So we have to keep an eye on the ANC’s messy road to its big conference. Here’s what you need to know:

🔹The results of the party’s provincial conferences are seen as a litmus test for the battle between the Radical Economic Transformation faction (loosely aligned to former president Jacob Zuma) and the ] Ramaphosa faction. One faction wants no accountability for state capture and the other doesn’t effectively deliver on its promises. 👀 

🔹The KwaZulu-Natal conference last weekend delivered a blow to Ramaphosa’s reform ambitions. Siboniso Duma won the provincial chairperson position, replacing KZN premier Sihle Zikalala. Duma and his group are a pro-Zuma faction fighting for the step-aside rule to be… uhm… set aside. More than 2,000 delegates attended, and sang Pro-Zuma songs which included Wenzeni uZuma? (which asks “what has Zuma done?”) as Ramaphosa entered. He was booed and jeered (not the first time, poor thing) and Duma had to call the delegates to order to let Ramaphosa finish his speech, closing the conference.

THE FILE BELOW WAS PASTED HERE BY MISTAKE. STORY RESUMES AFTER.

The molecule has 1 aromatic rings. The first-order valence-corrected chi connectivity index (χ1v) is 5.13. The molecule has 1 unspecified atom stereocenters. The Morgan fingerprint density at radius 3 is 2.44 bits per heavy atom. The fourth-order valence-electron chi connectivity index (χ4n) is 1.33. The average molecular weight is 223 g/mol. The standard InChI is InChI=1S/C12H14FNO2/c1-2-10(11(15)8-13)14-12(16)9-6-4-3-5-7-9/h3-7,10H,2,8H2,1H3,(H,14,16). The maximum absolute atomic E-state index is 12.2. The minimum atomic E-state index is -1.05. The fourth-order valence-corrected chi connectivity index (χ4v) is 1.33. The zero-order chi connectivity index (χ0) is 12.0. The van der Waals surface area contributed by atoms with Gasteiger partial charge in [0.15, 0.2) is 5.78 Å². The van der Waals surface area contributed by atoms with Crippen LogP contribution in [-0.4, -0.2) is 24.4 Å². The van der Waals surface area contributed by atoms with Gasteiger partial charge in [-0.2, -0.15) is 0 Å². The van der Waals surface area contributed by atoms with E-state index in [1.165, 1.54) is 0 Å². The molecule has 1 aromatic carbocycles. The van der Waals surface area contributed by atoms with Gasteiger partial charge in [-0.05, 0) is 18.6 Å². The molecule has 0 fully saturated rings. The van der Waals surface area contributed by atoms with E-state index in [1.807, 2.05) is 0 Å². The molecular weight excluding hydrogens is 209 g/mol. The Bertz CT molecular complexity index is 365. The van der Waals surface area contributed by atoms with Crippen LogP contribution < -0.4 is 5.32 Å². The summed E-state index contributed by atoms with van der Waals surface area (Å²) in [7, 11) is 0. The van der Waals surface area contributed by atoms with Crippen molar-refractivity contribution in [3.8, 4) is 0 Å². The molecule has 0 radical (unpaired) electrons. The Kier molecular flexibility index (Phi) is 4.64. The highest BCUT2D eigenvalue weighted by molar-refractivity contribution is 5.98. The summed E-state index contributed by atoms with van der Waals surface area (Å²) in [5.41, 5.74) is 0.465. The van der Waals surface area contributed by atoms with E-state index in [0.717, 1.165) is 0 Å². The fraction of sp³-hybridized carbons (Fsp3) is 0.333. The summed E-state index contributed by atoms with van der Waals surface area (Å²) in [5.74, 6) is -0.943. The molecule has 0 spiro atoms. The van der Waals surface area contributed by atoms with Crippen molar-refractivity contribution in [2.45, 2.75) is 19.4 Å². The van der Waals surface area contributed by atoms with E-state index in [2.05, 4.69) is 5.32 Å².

🔹KZN is in the minority, though, thanks to being Zuma’s stronghold. Preliminary provincial results are largely in Ramaphosa’s favour. Limpopo, Eastern Cape, Mpumalanga and Gauteng have all endorsed Ramaphosa to be elected for a second term, though there’s no guarantee that their provincial structures will follow suit.

The Free State is unlikely to have a conference this year but Ramaphosa ally, Mxolisi Dukwana, is the interim leader. The North West’s elective conference has been beset with postponements and is unlikely to be held this year. The province is controlled by RET-aligned Supra Mahumapelo.